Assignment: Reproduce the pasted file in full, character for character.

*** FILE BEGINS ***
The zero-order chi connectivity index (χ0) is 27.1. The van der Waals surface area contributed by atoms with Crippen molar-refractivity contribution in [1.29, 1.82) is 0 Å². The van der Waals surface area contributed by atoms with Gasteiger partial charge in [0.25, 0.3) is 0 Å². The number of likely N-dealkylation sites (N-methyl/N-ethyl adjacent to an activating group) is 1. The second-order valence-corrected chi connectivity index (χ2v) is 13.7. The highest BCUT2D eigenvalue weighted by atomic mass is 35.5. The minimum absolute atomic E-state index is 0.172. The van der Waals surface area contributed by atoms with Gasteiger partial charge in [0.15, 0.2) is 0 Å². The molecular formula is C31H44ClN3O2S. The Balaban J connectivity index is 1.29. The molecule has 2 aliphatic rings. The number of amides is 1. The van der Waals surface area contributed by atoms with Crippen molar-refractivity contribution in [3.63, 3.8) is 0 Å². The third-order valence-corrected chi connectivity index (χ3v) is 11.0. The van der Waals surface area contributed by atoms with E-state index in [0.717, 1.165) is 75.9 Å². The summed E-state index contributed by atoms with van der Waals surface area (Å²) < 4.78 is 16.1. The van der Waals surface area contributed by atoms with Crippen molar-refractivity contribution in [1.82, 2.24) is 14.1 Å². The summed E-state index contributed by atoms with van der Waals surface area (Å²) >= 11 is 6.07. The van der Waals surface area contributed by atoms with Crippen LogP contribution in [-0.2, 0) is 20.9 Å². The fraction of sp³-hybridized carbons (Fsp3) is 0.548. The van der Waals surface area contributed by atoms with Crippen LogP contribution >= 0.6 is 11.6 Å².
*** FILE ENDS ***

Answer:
The zero-order chi connectivity index (χ0) is 27.1. The van der Waals surface area contributed by atoms with Crippen molar-refractivity contribution in [1.29, 1.82) is 0 Å². The van der Waals surface area contributed by atoms with Gasteiger partial charge in [0.25, 0.3) is 0 Å². The number of likely N-dealkylation sites (N-methyl/N-ethyl adjacent to an activating group) is 1. The second-order valence-corrected chi connectivity index (χ2v) is 13.7. The highest BCUT2D eigenvalue weighted by atomic mass is 35.5. The minimum absolute atomic E-state index is 0.172. The van der Waals surface area contributed by atoms with Gasteiger partial charge in [0.15, 0.2) is 0 Å². The molecular formula is C31H44ClN3O2S. The Balaban J connectivity index is 1.29. The molecule has 2 aliphatic rings. The number of amides is 1. The van der Waals surface area contributed by atoms with Crippen molar-refractivity contribution in [3.63, 3.8) is 0 Å². The third-order valence-corrected chi connectivity index (χ3v) is 11.0. The van der Waals surface area contributed by atoms with E-state index in [0.717, 1.165) is 75.9 Å². The summed E-state index contributed by atoms with van der Waals surface area (Å²) < 4.78 is 16.1. The van der Waals surface area contributed by atoms with Crippen molar-refractivity contribution in [1.82, 2.24) is 14.1 Å². The summed E-state index contributed by atoms with van der Waals surface area (Å²) >= 11 is 6.07. The van der Waals surface area contributed by atoms with Crippen LogP contribution in [-0.2, 0) is 20.9 Å². The fraction of sp³-hybridized carbons (Fsp3) is 0.548. The van der Waals surface area contributed by atoms with Crippen LogP contribution >= 0.6 is 11.6 Å².